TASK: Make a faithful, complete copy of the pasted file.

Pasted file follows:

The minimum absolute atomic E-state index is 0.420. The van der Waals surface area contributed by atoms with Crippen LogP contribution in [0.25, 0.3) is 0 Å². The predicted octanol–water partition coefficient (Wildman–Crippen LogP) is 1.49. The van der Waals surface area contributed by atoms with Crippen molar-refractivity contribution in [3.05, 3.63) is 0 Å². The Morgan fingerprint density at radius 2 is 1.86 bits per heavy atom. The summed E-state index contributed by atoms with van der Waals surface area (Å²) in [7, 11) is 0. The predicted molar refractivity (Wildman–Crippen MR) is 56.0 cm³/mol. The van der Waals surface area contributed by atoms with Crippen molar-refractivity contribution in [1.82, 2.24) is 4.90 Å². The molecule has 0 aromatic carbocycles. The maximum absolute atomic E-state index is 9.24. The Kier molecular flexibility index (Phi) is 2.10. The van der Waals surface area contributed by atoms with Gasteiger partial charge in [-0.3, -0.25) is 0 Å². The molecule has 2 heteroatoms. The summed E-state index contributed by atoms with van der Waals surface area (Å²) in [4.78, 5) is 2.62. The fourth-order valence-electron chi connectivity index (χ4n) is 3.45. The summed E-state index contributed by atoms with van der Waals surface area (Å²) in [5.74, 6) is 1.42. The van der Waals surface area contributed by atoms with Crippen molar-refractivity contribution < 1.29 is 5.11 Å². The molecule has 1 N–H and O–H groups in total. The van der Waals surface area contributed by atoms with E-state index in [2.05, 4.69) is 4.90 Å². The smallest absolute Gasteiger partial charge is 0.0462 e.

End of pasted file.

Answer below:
The minimum absolute atomic E-state index is 0.420. The van der Waals surface area contributed by atoms with Crippen LogP contribution in [0.25, 0.3) is 0 Å². The predicted octanol–water partition coefficient (Wildman–Crippen LogP) is 1.49. The van der Waals surface area contributed by atoms with Crippen molar-refractivity contribution in [3.05, 3.63) is 0 Å². The Morgan fingerprint density at radius 2 is 1.86 bits per heavy atom. The summed E-state index contributed by atoms with van der Waals surface area (Å²) in [7, 11) is 0. The predicted molar refractivity (Wildman–Crippen MR) is 56.0 cm³/mol. The van der Waals surface area contributed by atoms with Crippen molar-refractivity contribution in [1.82, 2.24) is 4.90 Å². The molecule has 0 aromatic carbocycles. The maximum absolute atomic E-state index is 9.24. The Kier molecular flexibility index (Phi) is 2.10. The van der Waals surface area contributed by atoms with Gasteiger partial charge in [-0.3, -0.25) is 0 Å². The molecule has 2 heteroatoms. The summed E-state index contributed by atoms with van der Waals surface area (Å²) in [4.78, 5) is 2.62. The fourth-order valence-electron chi connectivity index (χ4n) is 3.45. The summed E-state index contributed by atoms with van der Waals surface area (Å²) in [5.74, 6) is 1.42. The van der Waals surface area contributed by atoms with Crippen molar-refractivity contribution < 1.29 is 5.11 Å². The molecule has 1 N–H and O–H groups in total. The van der Waals surface area contributed by atoms with E-state index in [2.05, 4.69) is 4.90 Å². The smallest absolute Gasteiger partial charge is 0.0462 e.